The tenant application is a process of elimination for landlords. The tenant application varies, depending on how stringent the landlord wishes to be. The laws governing what a landlord can ask the tenant on an application vary from state to state, but there are some standard questions allowed on a tenant application.Basic QuestionsAll landlords will request that a potential tenant fill out an application. The application will consist of some basic questions which are allowed by law. The questions include the name, address, place of employment, bank account information and references. These questions are normal and fair under the law.Extensive QuestionsA tenant application might ask other questions such as whether the potential tenant has ever been convicted of a crime, whether or not the tenant has ever been late on rent payments with their current landlord and if they can contact the current landlord for more information on the tenant. The landlord may also legally ask the potential tenant to sign a release form so they can do a credit check and another one to do a background check. The potential tenant will be required to pay an application fee to cover the cost for the checks. The amount of the fee varies depending on the company the landlord hires to perform the checks.Security DepositTenants might be asked to give a partial security deposit when placing the tenant application. This is not a requirement by law and is highly discouraged. Once the landlord has a partial deposit, he or she could take a great deal of time returning the money if the tenant changes his or her mind. Some landlords will even attempt to keep the deposit and state that a contract was made when the deposit was placed. It is highly recommended to wait to place any deposit on the rental until approval is gained and the lease agreement is signed. It pays to be honest on the tenant application. Lying on the application will result in immediate denial from the landlord. A prior conviction or slightly bad credit report will not always be cause for dismissal of the application. Potential tenants have the right to protect themselves from unfair and unlawful tenant applications. Check state and local laws to ensure the tenant application is a lawful one. A landlord will do whatever he or she can to protect themselves and tenants should do the same.
A landlord is generally a person owns property for rent. A tenant is someone who rents property from a landlord.
The landlord or tenant can pay for the tenant improvements
I am presuming we have three components here: a landlord, a tenant, and a subtenant. The landlord in this case is presumably renting to a tenant, while the tenant is presumably renting to a subtenant. I presume that tenant has a lease while the subtenant doesn't. The tenant becomes the landlord for the subtenant. Since there is no lease (in most states subletting does not involve a lease) in this case, the tenant who is the subtenant landlord can evict the subtenant. While the main landlord can evict the tenant -which automatically evicts the subtenant -only the tenant can evict the subtenant. But the main landlord can evict all by evicting the tenant.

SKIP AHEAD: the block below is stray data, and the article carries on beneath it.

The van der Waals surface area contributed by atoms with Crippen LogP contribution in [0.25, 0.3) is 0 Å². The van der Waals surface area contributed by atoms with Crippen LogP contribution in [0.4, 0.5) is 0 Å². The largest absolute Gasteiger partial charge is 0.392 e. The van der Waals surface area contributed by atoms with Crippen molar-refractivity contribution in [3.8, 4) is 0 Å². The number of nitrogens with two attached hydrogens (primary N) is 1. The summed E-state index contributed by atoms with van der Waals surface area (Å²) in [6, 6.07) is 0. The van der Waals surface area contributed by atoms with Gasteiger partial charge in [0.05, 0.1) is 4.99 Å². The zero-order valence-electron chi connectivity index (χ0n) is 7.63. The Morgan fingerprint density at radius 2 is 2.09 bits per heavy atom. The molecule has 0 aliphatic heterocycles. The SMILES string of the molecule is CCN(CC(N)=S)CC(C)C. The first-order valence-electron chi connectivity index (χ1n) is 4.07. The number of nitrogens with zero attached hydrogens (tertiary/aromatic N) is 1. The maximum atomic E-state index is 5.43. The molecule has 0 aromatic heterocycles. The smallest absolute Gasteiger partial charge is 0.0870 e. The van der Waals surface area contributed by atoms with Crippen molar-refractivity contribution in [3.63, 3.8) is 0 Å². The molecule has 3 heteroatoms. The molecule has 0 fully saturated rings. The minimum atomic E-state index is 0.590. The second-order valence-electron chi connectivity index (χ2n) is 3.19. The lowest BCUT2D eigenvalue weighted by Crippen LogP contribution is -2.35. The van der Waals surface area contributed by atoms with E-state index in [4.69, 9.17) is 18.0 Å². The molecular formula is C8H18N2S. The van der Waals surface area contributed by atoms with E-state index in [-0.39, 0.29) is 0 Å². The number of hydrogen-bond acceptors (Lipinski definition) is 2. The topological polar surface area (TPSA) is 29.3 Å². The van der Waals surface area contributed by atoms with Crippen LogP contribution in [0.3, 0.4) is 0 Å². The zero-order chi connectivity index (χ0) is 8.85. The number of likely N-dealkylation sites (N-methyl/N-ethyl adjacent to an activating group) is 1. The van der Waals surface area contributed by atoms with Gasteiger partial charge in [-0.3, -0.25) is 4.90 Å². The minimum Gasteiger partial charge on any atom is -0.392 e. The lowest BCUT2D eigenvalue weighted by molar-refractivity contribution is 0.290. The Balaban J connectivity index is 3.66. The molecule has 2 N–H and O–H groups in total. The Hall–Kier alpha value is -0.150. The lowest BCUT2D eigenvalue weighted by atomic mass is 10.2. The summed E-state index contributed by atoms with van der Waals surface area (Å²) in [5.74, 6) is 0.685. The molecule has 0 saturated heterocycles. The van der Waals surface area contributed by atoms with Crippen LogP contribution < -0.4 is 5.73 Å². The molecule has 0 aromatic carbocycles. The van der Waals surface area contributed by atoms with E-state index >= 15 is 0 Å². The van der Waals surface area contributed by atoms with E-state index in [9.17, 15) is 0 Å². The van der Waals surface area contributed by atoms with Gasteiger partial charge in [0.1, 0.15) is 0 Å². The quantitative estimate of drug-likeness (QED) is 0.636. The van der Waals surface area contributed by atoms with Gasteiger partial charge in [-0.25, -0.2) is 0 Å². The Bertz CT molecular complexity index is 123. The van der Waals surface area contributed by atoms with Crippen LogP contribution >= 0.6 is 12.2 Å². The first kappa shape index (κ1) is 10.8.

Michael H. Marcus has written: 'Landlord/tenant rights in Oregon' -- subject(s): Landlord and tenant, Popular works 'Landlord/tenant rights in Oregon' 'Landlord Tenant Rights in Oregon (Self-Counsel Series)'
Keep in mind that the main reason that you want personal references is to help track down the person in case they run out on any money they may wind up owing you. Secondly you can learn much about a person's character from the people that they are listing as references. Ask the person: How long have you known the prospective tenant? Are you related to the tenant? If not related; How doyou know the tenant? (for instance - from a job or church?) How would you describe the prospective tenant's good qualities?
If the landlord provided a key to the tenant, then the tenant must provide a key to the landlord. In fact, under most state laws the tenant may not change a lock without the landlord's permission and a duplicate key provided to the landlord.
ask tenant to pay for tenant's responsible damage immediately or negotiate for monthly payments; if tenant refuses or does not do so, the landlord "simply" sues tenant in small claims or landlord-tenant court.
Yes, if it's true. If what he says is not true, and it causes you some loss, he has committed libel.
Unless the tenant was involved in the vandalism, the landlord is responsible for the repairs.
See answer to related question, "Can a tenant sue a landlord for trespass?"
It is unseemly that a landlord can charge a tenant for other than the items listed in the lease. You can pay them and take your landlord to landlord-tenant court for reimbursement, or you can approach a landlord-tenant advocacy to find the answer that you want.
No. The landlord must go to court and have you evicted.
This is rather touchy, because a landlord cannot be a relative of the tenant except under certain circumstances where the tenant is disabled
that the Landlord will follow the law. if the tenant leaves the house in good condition, the landlord must refund the entire amount of security deposit.
The correct term is "subordination". This is an agreement signed by a tenant and landlord of commercial property which is a recognition on the part of the tenant that the lease is subordinate to any mortgage which the landlord has or may in the future place on the property. Lenders sometimes want this so that the tenant recognizes that the lease does not have priority over a mortgage granted by the lender. The non disturbance agreement generally signed by the lender and/or landlord which indicates that so long as the tenant is not in default of the lease, the possession of the tenant will not be "disturbed" or in other words, the tenant will be allowed to remain in the premises even if the landlord should be in default of the mortgage.